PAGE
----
I'm making a program for predicting satellite passes. I'm trying to find out if the satellite is illuminated by the Sun and not in Earth's shadow. I need to know its phase angle: the angle between the observer on Earth, the satellite and the Sun.

Please explain it in simple terms if possible.

(Inserted by reviewer, extension to question, posted originally as answer)

I have TLE data for the satellite (contains right ascension). From that I got ECI position, azimuth, elevation, altitude. For observer I have latitude and longitude and for the sun: elevation and azimuth.

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    $\begingroup$ What do you have of available data? The right ascension and declination of the satellite? $\endgroup$ – Tosic Sep 18 '19 at 16:45
  • $\begingroup$ If you're using CSPICE, naif.jpl.nasa.gov/pub/naif/toolkit_docs/C/cspice/phaseq_c.html may help -- if not, you could try looking at the source. $\endgroup$ – user21 Sep 18 '19 at 17:26

Draw the triangle Sun-Earth-Satellite, we will first find the angle Sun-Earth-Sat.

The angle between the Sun, the observer, and the satellite will be the angular separation between the Sun and the satellite on the observer's sphere. Here is how you could calculate that:

  1. You have horizontal coordinates for both bodies so the easiest way to go from there would be to look at the spherical triangle Zenith-Sun-Sat, the angle at zenith will be the difference between azimuths, and the Zenith-Sun and Zenith-Sat lengths will be $90^{\circ}-h_{Sun}$ and $90^{\circ}-h_{Sat}$, respectively.

  2. Now using the cosine formula for spherical triangles, one may obtain the following formula:


  1. Now use the sine theorem to find the angle E-Sun-Sat (the sine of this angle divided by the sine of the one we calculated will be equal to the ratio of distances from the Earth to the satellite, and from the satellite to the Sun, respectively), and to find the third angle, subtract the two from $180^{\circ}$.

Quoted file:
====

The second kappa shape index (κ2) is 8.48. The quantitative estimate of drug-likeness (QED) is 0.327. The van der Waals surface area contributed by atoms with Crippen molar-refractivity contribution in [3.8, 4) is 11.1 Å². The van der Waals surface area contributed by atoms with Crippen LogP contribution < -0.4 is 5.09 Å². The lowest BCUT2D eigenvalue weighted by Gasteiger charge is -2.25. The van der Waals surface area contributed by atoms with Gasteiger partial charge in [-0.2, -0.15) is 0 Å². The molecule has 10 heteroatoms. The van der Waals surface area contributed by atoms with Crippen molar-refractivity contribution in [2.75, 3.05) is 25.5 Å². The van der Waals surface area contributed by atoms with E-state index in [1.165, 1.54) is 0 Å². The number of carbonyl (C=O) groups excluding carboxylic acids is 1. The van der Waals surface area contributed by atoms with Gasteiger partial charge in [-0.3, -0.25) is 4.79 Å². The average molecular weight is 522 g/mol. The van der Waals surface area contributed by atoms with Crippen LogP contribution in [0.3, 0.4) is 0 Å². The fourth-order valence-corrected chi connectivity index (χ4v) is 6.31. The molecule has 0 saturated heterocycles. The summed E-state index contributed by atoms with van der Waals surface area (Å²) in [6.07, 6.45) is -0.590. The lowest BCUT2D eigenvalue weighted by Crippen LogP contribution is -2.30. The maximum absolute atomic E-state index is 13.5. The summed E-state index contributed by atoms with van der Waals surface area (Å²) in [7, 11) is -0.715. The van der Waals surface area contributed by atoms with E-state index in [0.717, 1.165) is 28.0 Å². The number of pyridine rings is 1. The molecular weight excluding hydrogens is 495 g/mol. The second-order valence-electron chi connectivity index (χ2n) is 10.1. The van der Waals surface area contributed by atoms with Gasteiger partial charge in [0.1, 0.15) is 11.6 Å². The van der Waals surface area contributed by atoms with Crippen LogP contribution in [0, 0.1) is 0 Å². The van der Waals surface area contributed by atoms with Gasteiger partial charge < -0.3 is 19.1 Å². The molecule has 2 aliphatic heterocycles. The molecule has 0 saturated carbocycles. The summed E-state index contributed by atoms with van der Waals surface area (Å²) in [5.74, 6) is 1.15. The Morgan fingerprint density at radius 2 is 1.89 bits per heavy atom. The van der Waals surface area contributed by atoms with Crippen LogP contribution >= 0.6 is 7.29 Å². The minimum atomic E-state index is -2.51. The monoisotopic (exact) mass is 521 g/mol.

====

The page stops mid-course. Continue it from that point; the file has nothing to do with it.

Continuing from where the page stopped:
Note: if you do not know the distance from the Sun to the satellite, I am certain you may use the distance from the Earth to the Sun as the error is probably negligible.

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  • $\begingroup$ For most satellites, Earth-Sun-Sat is 1 arcminute or less and can be neglected. $\endgroup$ – Mike G Oct 19 '19 at 4:27
  • $\begingroup$ You can estimate sinx = x, but I wouldn't say you can completely disregard it, that would change the picture altogether ... $\endgroup$ – Tosic Oct 19 '19 at 6:06
  • $\begingroup$ Assuming Earth-Sun-Sat = 0 adds an arcminute of error to Sun-Sat-Earth. Whether you go to the additional trouble depends on the precision you require. $\endgroup$ – Mike G Oct 19 '19 at 6:09
  • $\begingroup$ You may be right, it was just way more convenient for me to explain it this way, with all the additional troubles :-) $\endgroup$ – Tosic Oct 20 '19 at 6:52
  • $\begingroup$ I've adjusted the formatting of your post, can you take a look to make sure this is what you intended? Thanks! $\endgroup$ – uhoh Jun 15 at 6:40

As long as you have the required ephemerides, which I assume you do given the problem at your hand, doesn't it just suffice to compute the dot product between the satellite-to-sun and satellite-to-observer vectors and thereby get the arccos of the phase angle ? In my point of view, this would be the most straight-forward way.

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